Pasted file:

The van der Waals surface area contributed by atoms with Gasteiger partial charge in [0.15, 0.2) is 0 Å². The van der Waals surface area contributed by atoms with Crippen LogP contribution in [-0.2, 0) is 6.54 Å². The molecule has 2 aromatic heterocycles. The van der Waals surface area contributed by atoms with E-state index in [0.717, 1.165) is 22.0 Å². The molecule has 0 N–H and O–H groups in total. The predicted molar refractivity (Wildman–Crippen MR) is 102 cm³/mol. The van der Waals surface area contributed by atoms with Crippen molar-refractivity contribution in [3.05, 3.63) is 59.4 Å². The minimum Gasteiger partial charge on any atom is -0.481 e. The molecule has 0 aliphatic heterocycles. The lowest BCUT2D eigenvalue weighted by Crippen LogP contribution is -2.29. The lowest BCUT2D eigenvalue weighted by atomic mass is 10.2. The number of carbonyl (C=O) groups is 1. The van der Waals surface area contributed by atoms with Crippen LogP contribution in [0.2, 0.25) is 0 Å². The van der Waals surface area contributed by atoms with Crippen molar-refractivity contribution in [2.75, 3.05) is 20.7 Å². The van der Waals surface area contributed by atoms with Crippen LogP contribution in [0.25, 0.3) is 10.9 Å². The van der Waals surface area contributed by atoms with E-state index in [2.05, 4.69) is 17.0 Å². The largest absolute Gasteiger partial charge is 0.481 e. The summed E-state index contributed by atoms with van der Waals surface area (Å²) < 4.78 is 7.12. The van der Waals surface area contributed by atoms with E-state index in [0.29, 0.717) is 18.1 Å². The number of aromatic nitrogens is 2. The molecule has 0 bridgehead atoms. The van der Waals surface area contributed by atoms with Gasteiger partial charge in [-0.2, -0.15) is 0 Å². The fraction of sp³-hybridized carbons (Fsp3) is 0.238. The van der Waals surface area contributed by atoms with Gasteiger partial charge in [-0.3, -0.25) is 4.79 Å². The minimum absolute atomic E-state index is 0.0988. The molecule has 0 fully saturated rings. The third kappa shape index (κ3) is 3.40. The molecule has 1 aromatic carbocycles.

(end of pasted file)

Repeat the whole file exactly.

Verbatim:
The van der Waals surface area contributed by atoms with Gasteiger partial charge in [0.15, 0.2) is 0 Å². The van der Waals surface area contributed by atoms with Crippen LogP contribution in [-0.2, 0) is 6.54 Å². The molecule has 2 aromatic heterocycles. The van der Waals surface area contributed by atoms with E-state index in [0.717, 1.165) is 22.0 Å². The molecule has 0 N–H and O–H groups in total. The predicted molar refractivity (Wildman–Crippen MR) is 102 cm³/mol. The van der Waals surface area contributed by atoms with Crippen molar-refractivity contribution in [3.05, 3.63) is 59.4 Å². The minimum Gasteiger partial charge on any atom is -0.481 e. The molecule has 0 aliphatic heterocycles. The lowest BCUT2D eigenvalue weighted by Crippen LogP contribution is -2.29. The lowest BCUT2D eigenvalue weighted by atomic mass is 10.2. The number of carbonyl (C=O) groups is 1. The van der Waals surface area contributed by atoms with Crippen LogP contribution in [0.2, 0.25) is 0 Å². The van der Waals surface area contributed by atoms with Crippen molar-refractivity contribution in [2.75, 3.05) is 20.7 Å². The van der Waals surface area contributed by atoms with Crippen LogP contribution in [0.25, 0.3) is 10.9 Å². The van der Waals surface area contributed by atoms with E-state index in [2.05, 4.69) is 17.0 Å². The largest absolute Gasteiger partial charge is 0.481 e. The summed E-state index contributed by atoms with van der Waals surface area (Å²) < 4.78 is 7.12. The van der Waals surface area contributed by atoms with E-state index in [0.29, 0.717) is 18.1 Å². The number of aromatic nitrogens is 2. The molecule has 0 bridgehead atoms. The van der Waals surface area contributed by atoms with Gasteiger partial charge in [-0.2, -0.15) is 0 Å². The fraction of sp³-hybridized carbons (Fsp3) is 0.238. The van der Waals surface area contributed by atoms with Gasteiger partial charge in [-0.3, -0.25) is 4.79 Å². The minimum absolute atomic E-state index is 0.0988. The molecule has 0 fully saturated rings. The third kappa shape index (κ3) is 3.40. The molecule has 1 aromatic carbocycles.